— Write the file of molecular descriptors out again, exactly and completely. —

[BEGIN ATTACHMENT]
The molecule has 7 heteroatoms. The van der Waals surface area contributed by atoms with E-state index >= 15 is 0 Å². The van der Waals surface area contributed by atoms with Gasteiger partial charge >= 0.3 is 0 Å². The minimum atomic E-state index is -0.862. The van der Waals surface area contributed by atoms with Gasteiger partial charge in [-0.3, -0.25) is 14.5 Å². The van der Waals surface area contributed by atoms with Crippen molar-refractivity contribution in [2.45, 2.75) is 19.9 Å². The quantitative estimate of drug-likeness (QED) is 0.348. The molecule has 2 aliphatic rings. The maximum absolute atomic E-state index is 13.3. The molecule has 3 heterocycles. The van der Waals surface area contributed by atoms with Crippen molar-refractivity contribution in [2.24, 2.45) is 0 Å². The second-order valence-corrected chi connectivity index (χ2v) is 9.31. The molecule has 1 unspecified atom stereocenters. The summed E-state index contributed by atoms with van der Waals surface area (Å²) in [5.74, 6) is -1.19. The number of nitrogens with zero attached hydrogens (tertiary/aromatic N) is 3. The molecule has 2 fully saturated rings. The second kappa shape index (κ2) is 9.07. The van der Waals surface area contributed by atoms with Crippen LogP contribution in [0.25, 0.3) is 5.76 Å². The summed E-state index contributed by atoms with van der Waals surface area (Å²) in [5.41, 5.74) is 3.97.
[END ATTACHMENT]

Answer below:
The molecule has 7 heteroatoms. The van der Waals surface area contributed by atoms with E-state index >= 15 is 0 Å². The van der Waals surface area contributed by atoms with Gasteiger partial charge >= 0.3 is 0 Å². The minimum atomic E-state index is -0.862. The van der Waals surface area contributed by atoms with Gasteiger partial charge in [-0.3, -0.25) is 14.5 Å². The van der Waals surface area contributed by atoms with Crippen molar-refractivity contribution in [2.45, 2.75) is 19.9 Å². The quantitative estimate of drug-likeness (QED) is 0.348. The molecule has 2 aliphatic rings. The maximum absolute atomic E-state index is 13.3. The molecule has 3 heterocycles. The van der Waals surface area contributed by atoms with Crippen molar-refractivity contribution in [2.24, 2.45) is 0 Å². The second-order valence-corrected chi connectivity index (χ2v) is 9.31. The molecule has 1 unspecified atom stereocenters. The summed E-state index contributed by atoms with van der Waals surface area (Å²) in [5.74, 6) is -1.19. The number of nitrogens with zero attached hydrogens (tertiary/aromatic N) is 3. The molecule has 2 fully saturated rings. The second kappa shape index (κ2) is 9.07. The van der Waals surface area contributed by atoms with Crippen LogP contribution in [0.25, 0.3) is 5.76 Å². The summed E-state index contributed by atoms with van der Waals surface area (Å²) in [5.41, 5.74) is 3.97.